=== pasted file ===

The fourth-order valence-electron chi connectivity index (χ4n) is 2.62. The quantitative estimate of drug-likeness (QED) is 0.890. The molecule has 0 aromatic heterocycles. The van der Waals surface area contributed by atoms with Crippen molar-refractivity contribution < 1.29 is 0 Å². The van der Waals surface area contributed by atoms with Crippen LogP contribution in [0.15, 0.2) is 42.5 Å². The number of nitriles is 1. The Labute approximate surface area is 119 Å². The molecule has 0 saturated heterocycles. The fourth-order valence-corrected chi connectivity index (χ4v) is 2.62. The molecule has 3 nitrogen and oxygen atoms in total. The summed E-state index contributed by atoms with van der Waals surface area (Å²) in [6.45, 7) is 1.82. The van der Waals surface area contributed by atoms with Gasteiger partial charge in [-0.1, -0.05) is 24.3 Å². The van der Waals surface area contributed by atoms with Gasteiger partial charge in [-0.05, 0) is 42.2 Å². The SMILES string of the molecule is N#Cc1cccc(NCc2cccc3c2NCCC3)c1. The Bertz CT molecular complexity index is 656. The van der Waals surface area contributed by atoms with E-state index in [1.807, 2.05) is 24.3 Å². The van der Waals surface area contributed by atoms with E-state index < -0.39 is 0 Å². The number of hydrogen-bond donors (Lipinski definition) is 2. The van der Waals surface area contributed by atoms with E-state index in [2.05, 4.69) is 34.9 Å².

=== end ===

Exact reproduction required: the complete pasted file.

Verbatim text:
The fourth-order valence-electron chi connectivity index (χ4n) is 2.62. The quantitative estimate of drug-likeness (QED) is 0.890. The molecule has 0 aromatic heterocycles. The van der Waals surface area contributed by atoms with Crippen molar-refractivity contribution < 1.29 is 0 Å². The van der Waals surface area contributed by atoms with Crippen LogP contribution in [0.15, 0.2) is 42.5 Å². The number of nitriles is 1. The Labute approximate surface area is 119 Å². The molecule has 0 saturated heterocycles. The fourth-order valence-corrected chi connectivity index (χ4v) is 2.62. The molecule has 3 nitrogen and oxygen atoms in total. The summed E-state index contributed by atoms with van der Waals surface area (Å²) in [6.45, 7) is 1.82. The van der Waals surface area contributed by atoms with Gasteiger partial charge in [-0.1, -0.05) is 24.3 Å². The van der Waals surface area contributed by atoms with Gasteiger partial charge in [-0.05, 0) is 42.2 Å². The SMILES string of the molecule is N#Cc1cccc(NCc2cccc3c2NCCC3)c1. The Bertz CT molecular complexity index is 656. The van der Waals surface area contributed by atoms with E-state index in [1.807, 2.05) is 24.3 Å². The van der Waals surface area contributed by atoms with E-state index < -0.39 is 0 Å². The number of hydrogen-bond donors (Lipinski definition) is 2. The van der Waals surface area contributed by atoms with E-state index in [2.05, 4.69) is 34.9 Å².